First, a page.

In the 100 mm ski boot category Nordica has been in flux the last couple seasons-a normal cycle in the ski business-but for 2014-2015 they‘ve back to making commendable product.
Their zig-instead-of-zag resulted in a couple ski boot models that didn’t really uphold the standard for which Nordica became a household name. That’s done.
The Nordica NRGy series is all new and at Footloose includes the NRGy Pro 130, NRGy Pro 110 and the ladies Belle Pro 105. The NRGy are 100 mm and have essentially gone back to basics; simple shells with few superfluous gimmicks.
The NRGy uses technology that Nordica actually pioneered with first the Beast and the Speedmachine of the not-too-distant past. The NRGy Pro is the direct (albeit taking the scenic route) successor to the Speedmachine...welcome news for those loyal to the brand and the boots.
The instep of the shell has softer plastic for ease of entry and exit and other than that, with the exception of the adjustable spoiler height (questionable as a necessity…from any manufacturer) there are no other gewgaws.
Nordica is also introducing “Custom Cork” liners in the NRGy series. The liners have a panel filled with a cork composite as the outer layer of both the medial and lateral sides of the liners. This adjusts by either heating in the shop (recommended) or after a few runs in the boots.
As a backing for the usual padding of the liners, the cork panels augment the fit as well as the longevity and support throughout the life of the boots.
As a matter of education: the NRGy cork liners are very good but cannot be compared to Zip Fit liners. Being likened to Zip Fit’s is complimentary as far as Nordica should be concerned-the Custom Cork liners are well made and definitely enhance the fit and performance of the NRGy ski boots.
Along with the high quality Custom Cork liners, the NRGy is well and simply constructed: replaceable toe and heel lugs, the 130 has dual cuff alignment screws-in the 110 a single, bolts at the rear of the boots that can be either taken out to soften or installed to stiffen the boots, a wide ranging buckle catch setup at the top of the boots, adjustable spoiler height (?) and burly power strap.
The ladies Belle Pro 105 has the Custom Cork liner, single cuff alignment screw; the rear liner cuff has the contour one would expect for the calf.
For tippin’ ‘em and rippin’ ‘em the NRGy has plenty of muscle. Long skis, fat skis, hard snow, soft snow…whatever you are stepping into and onto, the NRGy has the horsepower. Yet if subtlety is more your style the NRGy will not demand otherwise.
In the 98 mm ski boots we’ll carry over the Patron in a 110 flex and the corresponding ladies boot, the La Nina 90. Both have had good success and maintain simple lines and clean construction. They are taken from the same molds as the Dobermann EDT 130 that you will also find at Footloose.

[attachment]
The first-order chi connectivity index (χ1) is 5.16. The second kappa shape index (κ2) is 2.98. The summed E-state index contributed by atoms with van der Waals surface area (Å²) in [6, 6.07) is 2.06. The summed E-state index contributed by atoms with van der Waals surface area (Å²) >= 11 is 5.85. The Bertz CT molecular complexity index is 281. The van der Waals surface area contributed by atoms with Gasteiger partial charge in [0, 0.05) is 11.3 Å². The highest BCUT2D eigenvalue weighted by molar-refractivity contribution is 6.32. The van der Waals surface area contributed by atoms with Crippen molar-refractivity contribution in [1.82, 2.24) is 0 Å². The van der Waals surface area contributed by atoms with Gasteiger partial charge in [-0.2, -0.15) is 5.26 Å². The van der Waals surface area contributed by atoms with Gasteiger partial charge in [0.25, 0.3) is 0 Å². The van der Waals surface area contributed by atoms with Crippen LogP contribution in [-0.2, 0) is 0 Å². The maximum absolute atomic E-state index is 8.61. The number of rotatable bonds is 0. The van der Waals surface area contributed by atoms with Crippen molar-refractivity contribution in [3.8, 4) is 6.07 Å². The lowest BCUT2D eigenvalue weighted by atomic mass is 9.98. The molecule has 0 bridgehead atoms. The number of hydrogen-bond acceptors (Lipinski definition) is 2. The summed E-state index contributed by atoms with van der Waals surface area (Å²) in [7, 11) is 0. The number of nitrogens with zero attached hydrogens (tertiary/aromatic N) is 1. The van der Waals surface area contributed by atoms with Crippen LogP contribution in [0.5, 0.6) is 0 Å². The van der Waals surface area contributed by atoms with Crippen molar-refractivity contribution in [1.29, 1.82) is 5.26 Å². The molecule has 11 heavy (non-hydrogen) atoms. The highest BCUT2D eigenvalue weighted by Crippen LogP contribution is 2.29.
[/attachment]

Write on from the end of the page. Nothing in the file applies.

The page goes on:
The Patron and La Nina are as low a volume as can be found…low instep, intimate rear-foot and heel, commensurate mid-foot and good toe box for a low volume shell.
The Patron is power steering for the skis. The Patron 110 and EDT 130 are pretty exacting, the EDT being the more demanding by far, the La Nina perhaps a bit less so by virtue of it being a softer flex, though the shell is from the same mold as the 110 and EDT. The Patron 110 is a detuned version of the EDT 130 without the rigidity of the fixed zeppa and is better suited for us mere mortals.
The EDT (stands for “Efficient Dynamic Technology”…your guess is as good as mine) 130 is unique in that a big part of the EDT is the zeppa or bootboard at the bottom of the shells’ interior. It is a very firm material that is fixed through the boots soles. What it does is twofold; strengthen the torsional characteristics of the boots and, an immediate revelation, makes the boot so longitudinal stiff that the tail of the skis loads so much and so abruptly that, until one gets used to it, it launches the skier very forcefully out of turns and into orbit.
As one gets used to the efficiency of the EDT and catches up to it, the utility of the boots becomes apparent-the EDT 130 does uphold the standard for which Nordica became renowned.
The Patron 110/La Nina is super dependable on snow…efficient to a fault. There is good versatility for differing conditions, excellent adaptability for terrain, turn shape and speeds.
The cuff of the series is a bit lower than in a vast majority of the boots at this level; neither here nor there but functionally the skier can exert more leverage over the boots which opens the range of motion a bit so it is not uncommon to feel like the boots are somewhat softer flexing at first though the ROM is very predictable. There is no question as to the lateral strength of the Patron/La Nina… formidable.
Anyone watching World Cup ski racing last season (here in the US…whaddaya new?) may have noticed the prevalence of black boots on the podium. Count on there being good reason for that; Nordica makes good stuff! They have been doing so for a long time.
There are numerous ski boots from the archives at Nordica that established benchmarks in the industry; the Grand Prix has a place at the top.